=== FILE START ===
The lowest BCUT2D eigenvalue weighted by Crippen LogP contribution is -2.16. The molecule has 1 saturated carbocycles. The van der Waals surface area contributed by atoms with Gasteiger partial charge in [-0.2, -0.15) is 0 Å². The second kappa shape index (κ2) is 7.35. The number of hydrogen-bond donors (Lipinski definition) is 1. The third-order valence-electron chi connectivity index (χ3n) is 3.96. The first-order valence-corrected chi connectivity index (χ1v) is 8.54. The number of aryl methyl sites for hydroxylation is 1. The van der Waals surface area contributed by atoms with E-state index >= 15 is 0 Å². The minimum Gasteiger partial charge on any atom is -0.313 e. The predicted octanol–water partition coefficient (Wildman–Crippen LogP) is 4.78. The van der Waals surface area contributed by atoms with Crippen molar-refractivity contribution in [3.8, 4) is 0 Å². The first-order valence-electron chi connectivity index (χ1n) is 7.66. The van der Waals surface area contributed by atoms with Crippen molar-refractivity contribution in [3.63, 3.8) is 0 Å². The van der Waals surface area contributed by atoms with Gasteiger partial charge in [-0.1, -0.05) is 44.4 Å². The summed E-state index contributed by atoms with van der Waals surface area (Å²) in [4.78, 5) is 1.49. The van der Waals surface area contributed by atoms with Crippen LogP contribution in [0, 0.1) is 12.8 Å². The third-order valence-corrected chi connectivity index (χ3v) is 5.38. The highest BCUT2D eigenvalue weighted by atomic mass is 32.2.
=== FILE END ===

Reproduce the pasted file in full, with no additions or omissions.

The lowest BCUT2D eigenvalue weighted by Crippen LogP contribution is -2.16. The molecule has 1 saturated carbocycles. The van der Waals surface area contributed by atoms with Gasteiger partial charge in [-0.2, -0.15) is 0 Å². The second kappa shape index (κ2) is 7.35. The number of hydrogen-bond donors (Lipinski definition) is 1. The third-order valence-electron chi connectivity index (χ3n) is 3.96. The first-order valence-corrected chi connectivity index (χ1v) is 8.54. The number of aryl methyl sites for hydroxylation is 1. The van der Waals surface area contributed by atoms with E-state index >= 15 is 0 Å². The minimum Gasteiger partial charge on any atom is -0.313 e. The predicted octanol–water partition coefficient (Wildman–Crippen LogP) is 4.78. The van der Waals surface area contributed by atoms with Crippen molar-refractivity contribution in [3.8, 4) is 0 Å². The first-order valence-electron chi connectivity index (χ1n) is 7.66. The van der Waals surface area contributed by atoms with Crippen molar-refractivity contribution in [3.63, 3.8) is 0 Å². The van der Waals surface area contributed by atoms with Gasteiger partial charge in [-0.1, -0.05) is 44.4 Å². The summed E-state index contributed by atoms with van der Waals surface area (Å²) in [4.78, 5) is 1.49. The van der Waals surface area contributed by atoms with Crippen LogP contribution in [0, 0.1) is 12.8 Å². The third-order valence-corrected chi connectivity index (χ3v) is 5.38. The highest BCUT2D eigenvalue weighted by atomic mass is 32.2.